Why Are Our Leaders Avoiding Mulago As If It’s Plague Itself?

Parliament Speaker, Jacob Oulanyah died in Seattle too in search of better treatment. Parliament, which Oulanyah superintended, happens to be the place where resources are apportioned.

By Isaac Mutema

Mulago National Referral Hospital is meant to be our main hospital where we are supposed to be treated and heal barring God’s judgment. Yet, to the majority of our leaders, Mulago would seem to be a plague of sorts.

Just the other week, General Elly Tumwine left Mulago for Nairobi to seek better treatment. He didn’t survive, though. He lost his life.

He was then brought back and praised as a man who helped to usher in the fundamental change in Uganda.

But this fundamental change seems not to have been ushered into Mulago hospital more than three decades later after being ushered into Uganda.

Consider these, Tumwine’s death follows that of central bank Governor Prof Emmanuel Tumusiime Mutebile. He too died in Nairobi as Tumwine.

The jolly economist who almost fed on whisky during his lifetime had been rushed to Nairobi for better treatment which is absent in Mulago.

Mutebile was the man in charge of printing the money. But he hadn’t found it crucially vital to budget for the improvement of the health system in his own country.

So, Mutebile died next door in Nairobi seeking better medication. The one which he had not helped using his advantageous position as the longest central bank governor, to provide back home.

Parliament Speaker, Jacob Oulanyah died in Seattle too in search of better treatment. Parliament, which Oulanyah superintended, happens to be the place where resources are apportioned.

Oulanyah, ironically, never found it vitally necessary to apportion money for the provision of better treatment back home. So, when the disease came calling, he found it proper and fitting to go and seek better treatment elsewhere.

Oulanyah’s predecessor, Rebecca Alitwaala Kadaga also fell sick during her tenure as the parliament speaker. The tigress of Busoga got on the aircraft and sought better medication in Nairobi.

Mama learned and forgot nothing from her own experience. She didn’t thereafter use her office as the speaker of parliament to apportion meaningful money to uplift the country’s health sector.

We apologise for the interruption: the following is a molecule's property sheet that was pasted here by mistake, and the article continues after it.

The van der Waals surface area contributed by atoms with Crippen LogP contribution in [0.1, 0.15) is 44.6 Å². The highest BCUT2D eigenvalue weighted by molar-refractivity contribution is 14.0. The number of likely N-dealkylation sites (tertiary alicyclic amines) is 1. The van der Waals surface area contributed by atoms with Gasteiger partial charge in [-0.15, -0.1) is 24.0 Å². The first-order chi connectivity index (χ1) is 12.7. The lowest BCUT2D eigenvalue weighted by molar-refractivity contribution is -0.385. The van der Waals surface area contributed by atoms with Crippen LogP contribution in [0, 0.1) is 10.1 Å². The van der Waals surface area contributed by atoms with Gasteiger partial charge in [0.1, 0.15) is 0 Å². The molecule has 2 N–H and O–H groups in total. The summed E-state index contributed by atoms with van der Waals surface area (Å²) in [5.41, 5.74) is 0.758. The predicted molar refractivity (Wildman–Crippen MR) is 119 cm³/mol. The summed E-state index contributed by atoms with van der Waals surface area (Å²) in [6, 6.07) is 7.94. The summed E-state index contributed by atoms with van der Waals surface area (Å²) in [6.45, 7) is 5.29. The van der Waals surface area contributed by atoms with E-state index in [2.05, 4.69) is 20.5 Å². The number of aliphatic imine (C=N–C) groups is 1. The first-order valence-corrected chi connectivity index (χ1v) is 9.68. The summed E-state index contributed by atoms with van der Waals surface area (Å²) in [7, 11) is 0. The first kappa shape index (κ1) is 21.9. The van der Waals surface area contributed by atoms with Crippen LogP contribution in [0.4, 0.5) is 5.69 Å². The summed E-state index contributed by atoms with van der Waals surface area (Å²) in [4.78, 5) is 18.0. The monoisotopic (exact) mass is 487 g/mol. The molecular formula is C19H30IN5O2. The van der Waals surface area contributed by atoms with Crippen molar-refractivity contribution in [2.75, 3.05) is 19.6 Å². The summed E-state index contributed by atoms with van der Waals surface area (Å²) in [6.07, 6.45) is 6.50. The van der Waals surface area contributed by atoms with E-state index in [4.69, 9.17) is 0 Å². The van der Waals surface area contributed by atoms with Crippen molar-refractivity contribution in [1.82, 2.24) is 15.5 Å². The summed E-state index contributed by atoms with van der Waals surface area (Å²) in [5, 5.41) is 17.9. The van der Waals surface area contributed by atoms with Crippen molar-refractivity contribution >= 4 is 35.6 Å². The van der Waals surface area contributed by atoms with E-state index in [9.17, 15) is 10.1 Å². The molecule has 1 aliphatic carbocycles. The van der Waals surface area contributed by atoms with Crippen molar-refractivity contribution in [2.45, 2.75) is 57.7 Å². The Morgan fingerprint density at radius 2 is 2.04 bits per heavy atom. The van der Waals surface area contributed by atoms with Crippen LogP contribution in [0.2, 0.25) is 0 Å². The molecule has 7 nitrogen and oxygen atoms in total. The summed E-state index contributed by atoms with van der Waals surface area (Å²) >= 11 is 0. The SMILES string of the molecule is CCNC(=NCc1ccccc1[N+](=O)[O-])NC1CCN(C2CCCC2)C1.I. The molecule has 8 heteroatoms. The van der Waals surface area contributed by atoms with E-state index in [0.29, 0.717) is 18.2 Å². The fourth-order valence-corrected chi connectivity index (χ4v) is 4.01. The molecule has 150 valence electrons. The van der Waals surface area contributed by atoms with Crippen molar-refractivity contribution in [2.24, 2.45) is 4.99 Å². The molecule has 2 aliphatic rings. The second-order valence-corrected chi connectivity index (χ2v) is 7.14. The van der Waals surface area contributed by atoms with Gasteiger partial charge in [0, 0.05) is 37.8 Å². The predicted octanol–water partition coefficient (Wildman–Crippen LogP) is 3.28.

It was as if Kadaga had stopped falling sick. So, why then, would she bother to vouch for the improvement of the health system? The one she had found prudent to evade previously!

Gen Moses Ali is the deputy premier of Uganda. He has been frequenting Germany for medication. Even after spending months in Germany, he returned only to fall in parliament. He has thus fallen three times in public.

First, during the election of Oulanyah as Speaker; two, while taking a penalty kick at Namboole stadium, and three, on his return from Germany for treatment.

Ali has been the country’s perennial deputy premier. That would offer him the rarest chance of heading the government business within the national assembly.

Sickly as I have ably demonstrated, Ali has been honestly guilty of conspiracy of silence as charged – as in relation to neglecting to vouch for a much better health system in Uganda.

Let’s quickly come to Rev Fr Simon Lokodo. He too died abroad seeking better treatment. He was in the cabinet as a minister. Granted he talked against homosexuality and miniskirts, but he should have also found time to address himself to the rotten health system in his country.

If not for himself who could afford to go outside for better treatment, at least for the benefit of the poor flock in Uganda?

The scarce foreign exchange which, alas, we keep on depleting to treat our leaders abroad, can as well be saved to now improve our health system for the benefit of all of us just in case we happen to answer to Ubuntu.

If Mulago is good, why is it that our patriotic leaders opt to go abroad for treatment and leave us to attend it?

That is the necessary food for thought as we fall over each spending big money to offer expensive funerals for our leaders as well as use glowing eulogies in favour of the dead who can’t now no longer hear and see what is going on.

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